In a way I'm glad my husband bought me a snowboard, because if it were a rental, I would just say forget this and give up. My upper body is sore today, with my quads just a little sore, but I'm for sure bruised and banged up. I'm glad I had wrist guards as I'm sure they would have been a lot worse. We are going to Snowshoe, WV this Friday which should be better conditions but my fear is, no matter what the snow conditions, I just can't learn to snowboard. I am new here and I'm not sure the etiquette whether this post should be on this thread or a new one so please forgive me if I'm not doing this correctly.
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post #83 of 124 (permalink) Old 01-21-2013, 11:01 AM
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Originally Posted by BeachLegoGal View Post
In a way I'm glad my husband bought me a snowboard, because if it were a rental, I would just say forget this and give up. My upper body is sore today, with my quads just a little sore, but I'm for sure bruised and banged up. I'm glad I had wrist guards as I'm sure they would have been a lot worse. We are going to Snowshoe, WV this Friday which should be better conditions but my fear is, no matter what the snow conditions, I just can't learn to snowboard. I am new here and I'm not sure the etiquette whether this post should be on this thread or a new one so please forgive me if I'm not doing this correctly.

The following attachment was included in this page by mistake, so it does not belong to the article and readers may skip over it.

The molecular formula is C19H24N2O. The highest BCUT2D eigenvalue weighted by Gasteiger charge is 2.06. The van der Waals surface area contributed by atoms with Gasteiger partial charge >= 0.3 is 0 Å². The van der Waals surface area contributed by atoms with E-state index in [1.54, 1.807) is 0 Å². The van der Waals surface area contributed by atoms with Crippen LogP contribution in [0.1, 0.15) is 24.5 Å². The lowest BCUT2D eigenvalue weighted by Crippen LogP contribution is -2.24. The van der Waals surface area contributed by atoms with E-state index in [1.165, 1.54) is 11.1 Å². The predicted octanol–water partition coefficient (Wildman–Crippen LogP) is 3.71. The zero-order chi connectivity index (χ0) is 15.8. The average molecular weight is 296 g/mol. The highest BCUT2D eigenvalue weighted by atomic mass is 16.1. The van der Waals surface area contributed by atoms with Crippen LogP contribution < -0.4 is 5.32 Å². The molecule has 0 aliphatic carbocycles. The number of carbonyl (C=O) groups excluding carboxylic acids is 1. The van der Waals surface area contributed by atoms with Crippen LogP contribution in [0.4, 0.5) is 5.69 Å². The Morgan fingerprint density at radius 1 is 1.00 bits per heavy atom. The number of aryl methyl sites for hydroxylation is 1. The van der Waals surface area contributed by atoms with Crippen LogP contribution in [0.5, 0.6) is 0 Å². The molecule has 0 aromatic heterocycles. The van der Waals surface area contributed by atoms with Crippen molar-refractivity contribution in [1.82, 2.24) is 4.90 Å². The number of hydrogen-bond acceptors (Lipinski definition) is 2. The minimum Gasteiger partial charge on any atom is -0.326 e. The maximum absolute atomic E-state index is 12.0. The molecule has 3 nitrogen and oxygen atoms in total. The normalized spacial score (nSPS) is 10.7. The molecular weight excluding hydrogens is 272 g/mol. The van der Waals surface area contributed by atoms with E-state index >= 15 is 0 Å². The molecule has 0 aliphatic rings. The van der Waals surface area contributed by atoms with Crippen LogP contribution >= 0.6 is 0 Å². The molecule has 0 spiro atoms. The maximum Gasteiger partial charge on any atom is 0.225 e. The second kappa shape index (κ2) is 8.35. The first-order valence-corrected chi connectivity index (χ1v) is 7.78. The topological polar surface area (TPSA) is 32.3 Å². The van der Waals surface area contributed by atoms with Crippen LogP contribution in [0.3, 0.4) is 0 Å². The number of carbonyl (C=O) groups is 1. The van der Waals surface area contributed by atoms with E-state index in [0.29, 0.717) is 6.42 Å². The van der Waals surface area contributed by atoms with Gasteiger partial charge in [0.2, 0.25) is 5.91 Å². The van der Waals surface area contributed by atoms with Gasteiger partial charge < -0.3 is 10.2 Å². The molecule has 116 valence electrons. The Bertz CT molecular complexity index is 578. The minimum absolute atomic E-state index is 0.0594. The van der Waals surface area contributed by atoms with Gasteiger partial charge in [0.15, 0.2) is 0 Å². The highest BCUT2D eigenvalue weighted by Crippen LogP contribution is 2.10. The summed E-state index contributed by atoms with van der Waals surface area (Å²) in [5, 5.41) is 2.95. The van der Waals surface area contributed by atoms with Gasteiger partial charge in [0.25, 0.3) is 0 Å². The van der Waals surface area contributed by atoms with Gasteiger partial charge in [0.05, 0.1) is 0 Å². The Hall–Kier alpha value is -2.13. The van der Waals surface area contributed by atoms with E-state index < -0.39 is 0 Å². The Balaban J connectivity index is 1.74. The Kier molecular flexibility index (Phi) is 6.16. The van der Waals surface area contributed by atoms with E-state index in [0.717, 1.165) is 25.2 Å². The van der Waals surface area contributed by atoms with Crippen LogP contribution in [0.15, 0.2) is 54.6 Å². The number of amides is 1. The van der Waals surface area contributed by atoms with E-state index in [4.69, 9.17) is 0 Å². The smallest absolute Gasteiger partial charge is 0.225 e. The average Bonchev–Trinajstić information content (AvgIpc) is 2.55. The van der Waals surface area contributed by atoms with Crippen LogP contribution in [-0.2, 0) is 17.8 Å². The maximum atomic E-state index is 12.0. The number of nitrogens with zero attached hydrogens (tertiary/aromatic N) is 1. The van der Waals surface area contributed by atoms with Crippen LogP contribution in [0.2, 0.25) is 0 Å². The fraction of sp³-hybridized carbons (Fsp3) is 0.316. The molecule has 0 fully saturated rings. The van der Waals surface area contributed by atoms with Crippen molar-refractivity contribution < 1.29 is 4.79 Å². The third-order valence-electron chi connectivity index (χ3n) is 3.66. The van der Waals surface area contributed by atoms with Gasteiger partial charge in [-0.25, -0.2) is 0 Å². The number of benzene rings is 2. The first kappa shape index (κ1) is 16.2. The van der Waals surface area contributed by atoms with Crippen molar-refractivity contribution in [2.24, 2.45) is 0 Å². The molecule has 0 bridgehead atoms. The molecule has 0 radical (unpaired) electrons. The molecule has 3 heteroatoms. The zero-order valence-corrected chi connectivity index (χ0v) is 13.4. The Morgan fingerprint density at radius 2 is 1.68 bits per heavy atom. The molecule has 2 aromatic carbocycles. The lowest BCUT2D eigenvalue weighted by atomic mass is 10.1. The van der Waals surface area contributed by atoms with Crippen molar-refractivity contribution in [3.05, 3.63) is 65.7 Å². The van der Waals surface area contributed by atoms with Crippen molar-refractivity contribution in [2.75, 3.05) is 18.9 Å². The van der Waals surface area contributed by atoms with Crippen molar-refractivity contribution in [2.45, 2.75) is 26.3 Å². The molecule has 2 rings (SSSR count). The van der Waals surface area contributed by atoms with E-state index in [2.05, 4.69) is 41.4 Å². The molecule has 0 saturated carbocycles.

Sounds like a combination of poor conditions, and the typical first day blues (make that black and blues!)... Hopefully next time you head out there's better snow, because that'll make all the difference in the world for somebody trying to learn. Ice/hardpack is not fun to be constantly falling on!

Also, I'm sure he has good intentions but the best thing I did for my GF when she learned was left her alone! She took lessons every few days out, and then she'd just go off on her own and work at her own pace. She felt I was rushing/pushing her when in my eyes I was trying to guide her down the slope the easiest way without any long traverses.

I hope you stick with it and have fun, it does get better!

There's no right or wrong way to stand up. Some (most?) people sit on their buts, stand up on their heel edge, and learn to control that edge first. Others do the same on their toe edge.

If you didn't get much from that lesson it may be worth doing a lesson at another hill. We found large differences in instructors at different hills.

Have fun!
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post #84 of 124 (permalink) Old 01-21-2013, 11:38 AM
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another vote for having a cocktail or two (or three)

helps with fear, helps with pain. Highly recommended!!!

if a cat fucked a shark, the babies would be called women. snowklinger
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post #85 of 124 (permalink) Old 01-21-2013, 11:47 AM
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Originally Posted by BigmountainVMD View Post